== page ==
by Jason Mankey
A recent study found that Islam and Mormonism were the two fastest growing religions in the United States. The study, conducted by the Association of Statisticians of American Religious Bodies, didn’t mention Paganism, most probably because Paganism is harder to measure. This particular study focused on organized bodies, and that particular emphasis was even expressed in the title of the study: “The Religious Congregations and Membership Study.”
Paganism is a subculture that largely falls between the cracks. It’s not a faith that can be measured in terms of congregations and buildings because Paganism generally lacks those things. It’s also a religious movement without a central source, in addition to having no Pagan Pope; there are very few groups with any sort of national presence. Over the last 30 years, attempts have been made to create larger associations, but those associations still only represent a fraction of Modern Paganism.
Most Pagan groups lack the institutional structure necessary to build a permanent worship site. There are several pieces of Pagan owned land in the United States, but those sites don’t operate like churches in the traditional sense. These sites don’t generally have their doors open seven days a week, and to use their facilities you usually have to pay something to help cover the owner’s costs. Most of those facilities are campgrounds as well, and often an hour or two off the beaten path. It’s nothing like visiting a Catholic Church in the middle of an urban area.
The lack of Pagan infrastructure is the direct result of how most Pagan groups operate. Pagan groups tend to be small, and many of them have a short shelf life. Pagan groups can generally be divided up into three different types:
1. The Coven — Covens are small groups, usually less than 20 people, and all the members tend to be quite close. Covens usually meet in living rooms or out of the way places. Covens tend to be selective about membership since the goal is to work closely with others in the group. Coven is a Wiccan term, so it’s not a term found universally within Paganism, but most Pagan faiths have small groups that act much like a coven. Many covens are also parts of larger “traditions,” whose teachings are generally passed down through initiation rites and kept secret. Even as part of a tradition covens still tend to operate independently.
2. Circles — Circles are bigger and more accessible opportunities to participate in Pagan ritual. Usually circles are open to anyone and meet in public places, like a park. Group size can vary from a dozen people to over a hundred. Since public circles like this only meet a limited number of times per year, they can’t sustain an institution like a traditional church or synagogue. In addition circles are generally made up of people in other groups and covens.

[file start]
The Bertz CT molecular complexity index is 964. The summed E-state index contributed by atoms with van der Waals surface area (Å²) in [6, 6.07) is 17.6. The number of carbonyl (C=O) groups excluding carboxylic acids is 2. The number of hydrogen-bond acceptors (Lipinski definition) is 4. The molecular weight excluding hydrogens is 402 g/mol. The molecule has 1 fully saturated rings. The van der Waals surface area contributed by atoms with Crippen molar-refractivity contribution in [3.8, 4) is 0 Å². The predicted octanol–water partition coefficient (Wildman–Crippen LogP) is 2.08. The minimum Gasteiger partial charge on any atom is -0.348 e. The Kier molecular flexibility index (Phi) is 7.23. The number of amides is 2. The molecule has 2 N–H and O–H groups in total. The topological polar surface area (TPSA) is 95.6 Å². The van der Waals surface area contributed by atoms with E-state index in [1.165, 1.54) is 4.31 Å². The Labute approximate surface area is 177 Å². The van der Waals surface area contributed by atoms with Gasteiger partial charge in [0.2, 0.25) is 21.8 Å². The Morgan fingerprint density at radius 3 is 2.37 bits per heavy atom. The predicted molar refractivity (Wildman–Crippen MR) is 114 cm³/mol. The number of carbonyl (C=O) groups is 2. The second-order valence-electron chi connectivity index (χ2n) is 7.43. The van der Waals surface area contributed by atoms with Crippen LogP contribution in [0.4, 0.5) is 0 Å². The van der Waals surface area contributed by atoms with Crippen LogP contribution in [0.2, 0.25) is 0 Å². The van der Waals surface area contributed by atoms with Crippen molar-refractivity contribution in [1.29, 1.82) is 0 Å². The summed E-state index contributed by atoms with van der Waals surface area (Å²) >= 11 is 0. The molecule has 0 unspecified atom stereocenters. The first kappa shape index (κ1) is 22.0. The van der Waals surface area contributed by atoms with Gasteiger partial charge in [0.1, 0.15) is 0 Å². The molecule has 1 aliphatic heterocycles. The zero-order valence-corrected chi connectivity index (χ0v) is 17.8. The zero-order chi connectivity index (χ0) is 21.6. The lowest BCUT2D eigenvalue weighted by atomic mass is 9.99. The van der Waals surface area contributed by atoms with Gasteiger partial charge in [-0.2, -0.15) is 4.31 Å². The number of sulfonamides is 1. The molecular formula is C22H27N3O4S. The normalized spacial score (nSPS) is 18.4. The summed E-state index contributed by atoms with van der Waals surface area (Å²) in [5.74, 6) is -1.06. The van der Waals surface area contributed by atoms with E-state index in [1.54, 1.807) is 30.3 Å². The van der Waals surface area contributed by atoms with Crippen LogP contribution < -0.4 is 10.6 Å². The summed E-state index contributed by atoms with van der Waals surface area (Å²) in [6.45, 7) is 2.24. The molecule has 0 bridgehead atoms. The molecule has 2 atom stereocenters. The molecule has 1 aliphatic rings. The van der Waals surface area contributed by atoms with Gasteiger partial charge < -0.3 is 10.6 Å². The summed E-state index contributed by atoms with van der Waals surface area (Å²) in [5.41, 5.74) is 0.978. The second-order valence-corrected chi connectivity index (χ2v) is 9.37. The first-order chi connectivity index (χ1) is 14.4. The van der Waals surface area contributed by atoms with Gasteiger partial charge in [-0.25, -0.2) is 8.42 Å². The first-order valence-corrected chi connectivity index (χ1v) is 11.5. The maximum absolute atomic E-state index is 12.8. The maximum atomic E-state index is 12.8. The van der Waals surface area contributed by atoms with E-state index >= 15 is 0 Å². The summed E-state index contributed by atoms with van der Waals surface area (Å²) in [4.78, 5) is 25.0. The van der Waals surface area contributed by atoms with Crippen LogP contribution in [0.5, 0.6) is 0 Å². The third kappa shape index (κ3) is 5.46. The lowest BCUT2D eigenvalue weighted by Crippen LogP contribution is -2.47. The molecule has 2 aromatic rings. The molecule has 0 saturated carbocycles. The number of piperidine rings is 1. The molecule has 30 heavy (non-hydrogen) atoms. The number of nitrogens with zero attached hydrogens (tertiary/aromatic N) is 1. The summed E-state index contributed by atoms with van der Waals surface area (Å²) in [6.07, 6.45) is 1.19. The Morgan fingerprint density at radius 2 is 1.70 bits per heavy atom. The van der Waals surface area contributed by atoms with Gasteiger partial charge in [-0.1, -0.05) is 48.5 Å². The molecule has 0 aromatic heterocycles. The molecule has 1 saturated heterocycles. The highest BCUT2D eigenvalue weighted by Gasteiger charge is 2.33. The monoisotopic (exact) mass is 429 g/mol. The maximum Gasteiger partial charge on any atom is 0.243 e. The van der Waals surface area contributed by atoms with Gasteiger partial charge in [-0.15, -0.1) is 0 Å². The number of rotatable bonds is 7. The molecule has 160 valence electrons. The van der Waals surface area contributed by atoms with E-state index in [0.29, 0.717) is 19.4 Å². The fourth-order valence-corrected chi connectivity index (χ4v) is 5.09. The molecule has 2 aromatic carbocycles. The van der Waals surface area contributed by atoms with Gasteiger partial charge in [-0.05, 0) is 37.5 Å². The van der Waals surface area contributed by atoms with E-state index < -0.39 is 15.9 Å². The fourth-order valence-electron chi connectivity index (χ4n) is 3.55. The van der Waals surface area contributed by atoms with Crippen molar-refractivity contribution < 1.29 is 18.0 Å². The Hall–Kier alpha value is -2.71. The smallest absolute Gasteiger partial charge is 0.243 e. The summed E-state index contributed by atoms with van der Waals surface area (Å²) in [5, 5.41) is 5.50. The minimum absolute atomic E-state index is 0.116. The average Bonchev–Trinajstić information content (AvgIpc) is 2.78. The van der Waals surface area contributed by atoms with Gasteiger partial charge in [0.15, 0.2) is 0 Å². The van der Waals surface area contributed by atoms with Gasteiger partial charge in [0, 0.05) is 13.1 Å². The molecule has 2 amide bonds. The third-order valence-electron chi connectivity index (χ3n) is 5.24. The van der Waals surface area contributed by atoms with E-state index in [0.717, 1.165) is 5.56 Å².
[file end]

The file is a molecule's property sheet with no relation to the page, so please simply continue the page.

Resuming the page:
3. Councils/Social Groups — There are many organized Pagan bodies that sponsor festivals and other social events. These groups might only organize social opportunities without endorsing a particular strain of Pagan practice. Some of these larger groups offer some degree of legal protection and/or advice, but tend to act more like a trade group than the Vatican. One of the largest Druid groups in the United States, Ár nDraíocht Féin (or ADF for short) has a central structure, but allows individual groups (groves) to mostly do their own thing within ADF’s ritual structure.
While there are hundreds of Pagan groups and covens scattered throughout the United States, many of them are always in flux. I read once that the average life span of a Pagan group was 18 months! There are some success stories; covens that have been in existence for over 60 years, and groups that have survived since the 1970s. As Paganism continues to grow in numbers, the longevity of groups will probably increase.
Since Paganism lacks a central authority, anyone can start a Pagan group. This is a blessing and a curse. It’s a positive that one doesn’t have to be spend years in seminary school to experience the gods; it’s a negative that anyone can read a book and consider themselves an expert. Since Paganism is outside of the mainstream, it tends to attract people with “Type A” personalities, individuals with an independent streak. Strong personalities lead to personal clashes, which lead to groups splitting up and new circles being started.
Until there’s a Pagan Temple in every major city, Paganism will continue to exist off the grid for many statisticians and others who measure religion by organized institutions. One of Paganism’s strengths is that it is portable, that you can practice it in a living room or public park – however, such strengths also make it nearly impossible to quantify its growing presence in our society.